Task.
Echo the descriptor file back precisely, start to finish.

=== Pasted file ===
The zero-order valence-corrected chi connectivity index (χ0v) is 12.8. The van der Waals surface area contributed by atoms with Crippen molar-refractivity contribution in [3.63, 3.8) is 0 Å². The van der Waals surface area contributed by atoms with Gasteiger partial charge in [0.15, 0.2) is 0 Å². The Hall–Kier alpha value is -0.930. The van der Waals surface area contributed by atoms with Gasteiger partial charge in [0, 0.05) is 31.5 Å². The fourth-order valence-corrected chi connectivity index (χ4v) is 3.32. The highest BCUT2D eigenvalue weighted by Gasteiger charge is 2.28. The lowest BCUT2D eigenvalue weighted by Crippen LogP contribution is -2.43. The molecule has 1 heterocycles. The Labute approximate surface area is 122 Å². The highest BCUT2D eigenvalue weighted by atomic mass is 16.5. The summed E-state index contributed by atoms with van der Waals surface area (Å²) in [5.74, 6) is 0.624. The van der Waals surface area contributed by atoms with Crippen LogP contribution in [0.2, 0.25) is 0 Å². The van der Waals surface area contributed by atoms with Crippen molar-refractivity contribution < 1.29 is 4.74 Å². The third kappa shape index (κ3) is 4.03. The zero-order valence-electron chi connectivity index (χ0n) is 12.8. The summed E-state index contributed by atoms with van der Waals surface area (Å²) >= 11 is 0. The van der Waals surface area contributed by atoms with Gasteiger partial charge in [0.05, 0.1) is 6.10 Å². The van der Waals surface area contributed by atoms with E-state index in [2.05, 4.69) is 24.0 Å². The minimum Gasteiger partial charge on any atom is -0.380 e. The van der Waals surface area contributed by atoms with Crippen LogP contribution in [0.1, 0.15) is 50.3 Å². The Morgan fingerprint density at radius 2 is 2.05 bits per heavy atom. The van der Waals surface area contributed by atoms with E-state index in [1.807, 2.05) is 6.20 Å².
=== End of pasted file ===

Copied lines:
The zero-order valence-corrected chi connectivity index (χ0v) is 12.8. The van der Waals surface area contributed by atoms with Crippen molar-refractivity contribution in [3.63, 3.8) is 0 Å². The van der Waals surface area contributed by atoms with Gasteiger partial charge in [0.15, 0.2) is 0 Å². The Hall–Kier alpha value is -0.930. The van der Waals surface area contributed by atoms with Gasteiger partial charge in [0, 0.05) is 31.5 Å². The fourth-order valence-corrected chi connectivity index (χ4v) is 3.32. The highest BCUT2D eigenvalue weighted by Gasteiger charge is 2.28. The lowest BCUT2D eigenvalue weighted by Crippen LogP contribution is -2.43. The molecule has 1 heterocycles. The Labute approximate surface area is 122 Å². The highest BCUT2D eigenvalue weighted by atomic mass is 16.5. The summed E-state index contributed by atoms with van der Waals surface area (Å²) in [5.74, 6) is 0.624. The van der Waals surface area contributed by atoms with Crippen LogP contribution in [0.2, 0.25) is 0 Å². The van der Waals surface area contributed by atoms with Crippen molar-refractivity contribution < 1.29 is 4.74 Å². The third kappa shape index (κ3) is 4.03. The zero-order valence-electron chi connectivity index (χ0n) is 12.8. The summed E-state index contributed by atoms with van der Waals surface area (Å²) >= 11 is 0. The van der Waals surface area contributed by atoms with Gasteiger partial charge in [0.05, 0.1) is 6.10 Å². The van der Waals surface area contributed by atoms with E-state index in [2.05, 4.69) is 24.0 Å². The minimum Gasteiger partial charge on any atom is -0.380 e. The van der Waals surface area contributed by atoms with Crippen LogP contribution in [0.1, 0.15) is 50.3 Å². The Morgan fingerprint density at radius 2 is 2.05 bits per heavy atom. The van der Waals surface area contributed by atoms with E-state index in [1.807, 2.05) is 6.20 Å².